In May this year, MultiChoice called for entries for the MFT and recruited 60 talents out of over 3000 applicants. Twenty of the selected aspiring filmmakers were from Ghana and Nigeria (West Africa).
In October, the West African Academy of the MultiChoice Talent Factory (MTF), which is being run in partnership with the Pan Atlantic University, was officially opened in Lagos by Ghana’s Deputy Minister of Tourism, Arts and Culture, Dr. Ziblim Barri Iddi, and the Lagos State Commissioner of Tourism, Arts and Culture, Mr. Steve Ayorinde.
The West African MTF Academy is expected to provide Africa’s next generation of film and television storytellers from Ghana and Nigeria with a 12-month training programme.
Speaking at the launch, Dr. Ziblim Barri Iddi was full of commendation for Multichoice, lauding the company for giving young African filmmakers across the continent an opportunity to understand the business of film production and the opportunity to enhance their skills.
“Our founding fathers saw the importance of film and television as a key tool for shaping the African narrative and thus laid the foundation for this sector to be an integral part of our growth agenda,” he said.
He charged the students to take full advantage of the opportunity given them over the next year.
To the Ghanaian representatives at the Lagos-based academy, Edmund Kobby Asamoah, Henry Konadu Denkyira, Irene Dumevi Yaamoakoa and Patience Esiawonam Adisenu, the Deputy Minister said, “the Ghanaian film industry requires highly skilled professionals with a keen eye for business to further open up our economy, and with an initiative like this, I am confident you will return fully equipped to contribute to revitalising filmmaking in Ghana.”
“The time for African governments to empower filmmakers across the continent is now; we need to support the sector more, as Nollywood has proven the industry is a sustainable foreign exchange earner,” he noted.
The West African MTF Academy will give the 20 students from Ghana and Nigeria the opportunity to hone their creative skills, thereby increasing the pool of world-class talent within the industry.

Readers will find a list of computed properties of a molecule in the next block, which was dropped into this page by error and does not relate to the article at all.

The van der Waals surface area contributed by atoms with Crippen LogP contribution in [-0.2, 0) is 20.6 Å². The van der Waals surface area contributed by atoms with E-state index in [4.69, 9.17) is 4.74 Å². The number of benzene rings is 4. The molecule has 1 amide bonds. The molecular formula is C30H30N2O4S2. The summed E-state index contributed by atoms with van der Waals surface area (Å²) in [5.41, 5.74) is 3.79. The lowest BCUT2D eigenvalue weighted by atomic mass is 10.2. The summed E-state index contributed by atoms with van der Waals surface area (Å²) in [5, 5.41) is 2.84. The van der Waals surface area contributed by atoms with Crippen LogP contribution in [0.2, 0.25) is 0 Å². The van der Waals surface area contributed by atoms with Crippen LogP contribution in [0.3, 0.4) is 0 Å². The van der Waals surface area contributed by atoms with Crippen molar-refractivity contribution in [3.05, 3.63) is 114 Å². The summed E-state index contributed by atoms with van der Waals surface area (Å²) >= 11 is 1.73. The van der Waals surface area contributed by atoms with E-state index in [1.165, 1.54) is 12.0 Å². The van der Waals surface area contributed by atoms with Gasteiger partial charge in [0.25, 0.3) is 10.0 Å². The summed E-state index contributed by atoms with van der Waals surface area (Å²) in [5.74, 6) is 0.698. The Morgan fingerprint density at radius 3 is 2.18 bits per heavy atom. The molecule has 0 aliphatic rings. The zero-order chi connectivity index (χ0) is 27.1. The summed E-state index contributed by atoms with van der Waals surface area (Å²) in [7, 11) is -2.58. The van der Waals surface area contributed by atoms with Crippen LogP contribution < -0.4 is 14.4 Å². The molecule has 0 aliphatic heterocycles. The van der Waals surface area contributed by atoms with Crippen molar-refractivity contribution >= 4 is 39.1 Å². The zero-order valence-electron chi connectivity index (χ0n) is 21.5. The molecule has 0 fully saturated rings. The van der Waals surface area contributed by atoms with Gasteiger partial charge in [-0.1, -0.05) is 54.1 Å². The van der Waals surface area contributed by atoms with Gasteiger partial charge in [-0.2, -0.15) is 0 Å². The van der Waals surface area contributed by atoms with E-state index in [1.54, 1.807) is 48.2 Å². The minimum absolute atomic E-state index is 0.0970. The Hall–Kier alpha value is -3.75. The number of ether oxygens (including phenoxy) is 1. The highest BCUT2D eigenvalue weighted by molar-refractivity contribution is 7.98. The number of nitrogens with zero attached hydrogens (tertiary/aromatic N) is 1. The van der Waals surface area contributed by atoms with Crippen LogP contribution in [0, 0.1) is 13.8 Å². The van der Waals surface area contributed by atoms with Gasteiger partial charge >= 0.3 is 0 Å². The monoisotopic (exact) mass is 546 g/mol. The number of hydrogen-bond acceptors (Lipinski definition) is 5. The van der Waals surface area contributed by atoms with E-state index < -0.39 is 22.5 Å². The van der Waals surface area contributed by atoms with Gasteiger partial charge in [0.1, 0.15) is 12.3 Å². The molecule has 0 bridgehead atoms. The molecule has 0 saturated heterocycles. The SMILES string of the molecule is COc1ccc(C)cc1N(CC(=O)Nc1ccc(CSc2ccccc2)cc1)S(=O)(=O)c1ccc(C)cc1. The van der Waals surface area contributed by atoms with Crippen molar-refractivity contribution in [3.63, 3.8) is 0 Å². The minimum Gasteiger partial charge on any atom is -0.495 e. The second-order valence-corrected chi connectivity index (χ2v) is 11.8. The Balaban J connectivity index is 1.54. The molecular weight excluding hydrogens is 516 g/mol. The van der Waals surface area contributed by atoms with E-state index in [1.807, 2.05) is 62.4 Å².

It will also teach them the business side of film and television, said Femi Odugbemi, West African Academy Director, MTF.
“We will be providing them with the skillset to ignite their passion, connect with industry professionals and tell authentic African stories through a comprehensive curriculum, comprising theoretical knowledge and hands-on experience in cinematography, editing, audio production and storytelling,” he added.
As Academy Director, “I will be preparing these candidates as future business owners who will, in turn, play their part in building the economy around the industry. It’s time that we not only reap the rewards of high-end quality TV and film products, but we also equally benefit from the investments behind the lens.”
It is the hope of all industry watchers that the current and future investments from Netflix and other companies, as well as the efforts of MultiChoice, to train young filmmakers would lead to the proper development of passionate entrepreneurs who will be well equipped with the requisite tools to make the business of filmmaking “happen big time” for Africa as a whole and its movie professionals in particular.
The Writer is the President of the Arts and Tourism Writers Association of Ghana (ATWAG) and the Managing Editor, Daily Heritage (www.dailyheritage.com.gh)